Emerging Leader


This evening I had the opportunity to speak at a St. X young alumni event to help support the mission of the school. It was a privilege to share my experience as a student, alumni, and faculty member.


Good Evening. For those of you who I have not had the opportunity to meet, my name is Bobby Nichols, a graduate of the class of 2009. I currently work at St. X as a theology teacher and Campus Minister in charge of coordinating the retreat programs. When I look around the room I see a lot of familiar faces and hear a lot of similar stories and to me that’s what the brotherhood of St. X is all about. Whether you graduated in 1866, 1966, 2006, or for our next class of 2016 the fabric of St. X continues to be woven together.

For many of us in this room, the fabric of our stories is closely tethered. While the march to Manual Stadium and cookouts at the Jefferson’s house have changed to our own stadium and tailgating in our own fields, the cheers and chants are just as loud. Many of us can still recall the fear of seeing Mr. Kroh walking down the hall with a bowtie or the excitement of Mr. Amlung’s doughnut challenges. For those who attended retreat, you might remember walking around the lake at the Mount and the desire to live the fourth. And some of us, we might even remember counting the bricks in room 119.

We are St. X and it is our shared memories and experiences that bind us together. The bonds we formed while at St. X have made us into the men we are today. The friends we stole fries from during our lunch periods have since become the people we shared dorm rooms with in college, traveled together with on vacation, and have or will soon stand down the row from us as best men at our weddings. St. X is more than just some high school on Popular Level Road, it is a foundation that uniquely formed each one of us.

As a member of the faculty, I now have the humbling experience of witnessing those bonds being formed. From cramming up the T as students rush to their classes, to hearing students doing their best impressions of Mr. Johnson, the moments that are happening now at St. X are the memories that students will carry with them. And those moments are getting more expansive as we not only grow in our campus facilities and technology department with robots, 3D printers, iPads, and drones but also in our formational experience with more retreats, service requirements for freshman, sophomores, and juniors, and mission trips to Belize, Appalachia, and next year to Jamaica. These moments are the moments that make the man, the memories that make us the men of St. X.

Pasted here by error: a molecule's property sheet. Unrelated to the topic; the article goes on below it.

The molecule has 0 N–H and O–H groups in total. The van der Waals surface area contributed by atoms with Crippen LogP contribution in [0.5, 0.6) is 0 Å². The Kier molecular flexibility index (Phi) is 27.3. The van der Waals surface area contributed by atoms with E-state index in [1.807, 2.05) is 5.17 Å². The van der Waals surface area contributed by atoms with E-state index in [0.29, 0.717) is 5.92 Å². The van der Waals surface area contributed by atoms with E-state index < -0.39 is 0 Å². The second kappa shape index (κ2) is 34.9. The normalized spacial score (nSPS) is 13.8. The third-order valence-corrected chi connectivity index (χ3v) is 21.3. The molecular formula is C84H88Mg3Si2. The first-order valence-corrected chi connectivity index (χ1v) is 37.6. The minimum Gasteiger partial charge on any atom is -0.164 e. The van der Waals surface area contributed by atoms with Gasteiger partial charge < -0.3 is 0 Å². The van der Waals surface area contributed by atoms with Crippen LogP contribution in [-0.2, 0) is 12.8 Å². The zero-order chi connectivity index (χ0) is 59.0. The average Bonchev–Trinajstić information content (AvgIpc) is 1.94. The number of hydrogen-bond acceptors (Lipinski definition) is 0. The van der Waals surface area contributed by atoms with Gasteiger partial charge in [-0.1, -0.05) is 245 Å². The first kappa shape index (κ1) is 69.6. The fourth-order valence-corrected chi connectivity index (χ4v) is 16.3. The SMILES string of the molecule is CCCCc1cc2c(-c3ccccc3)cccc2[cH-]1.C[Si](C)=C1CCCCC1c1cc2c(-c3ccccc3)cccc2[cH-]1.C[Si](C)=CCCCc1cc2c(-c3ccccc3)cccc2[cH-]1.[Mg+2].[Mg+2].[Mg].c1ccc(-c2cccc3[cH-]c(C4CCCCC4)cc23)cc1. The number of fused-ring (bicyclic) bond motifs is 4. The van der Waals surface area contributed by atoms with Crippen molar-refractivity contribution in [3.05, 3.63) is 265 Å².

As St. X continues to grow and reach a broader more diverse audience, for several students making those memories possible is not always easy. I think of a freshman I had in class who now lives with his brother because both of his parents have died and along with tuition assistance works both at St. X and in the community to help make the payments possible. I think of a young man who had dreamed of going on the Belize mission trip since he was a prospective student and now as a senior finally has that opportunity because of generous donors. I think of a young man whose family struggled to afford the necessary sports equipment and gear, but with the support of our brotherhood was able to play the sport he loves along with his team.

As I consider why I donate to St. X it is because of those many memories, and I imagine that memories like those are the same reasons you are here today.

We are St. X. From the middle-schooler who dreams of playing for the Tigers. To the alumni whose dreams are filled with memories of the game. We are St. X, and it is people like you who make all of this possible. We are St. X and I am proud to be a part of this legacy that makes countless dreams a reality.

Thank you.

1 Comment

Leave a Reply

Fill in your details below or click an icon to log in:

WordPress.com Logo

You are commenting using your WordPress.com account. Log Out /  Change )

Facebook photo

You are commenting using your Facebook account. Log Out /  Change )

Connecting to %s

This site uses Akismet to reduce spam. Learn how your comment data is processed.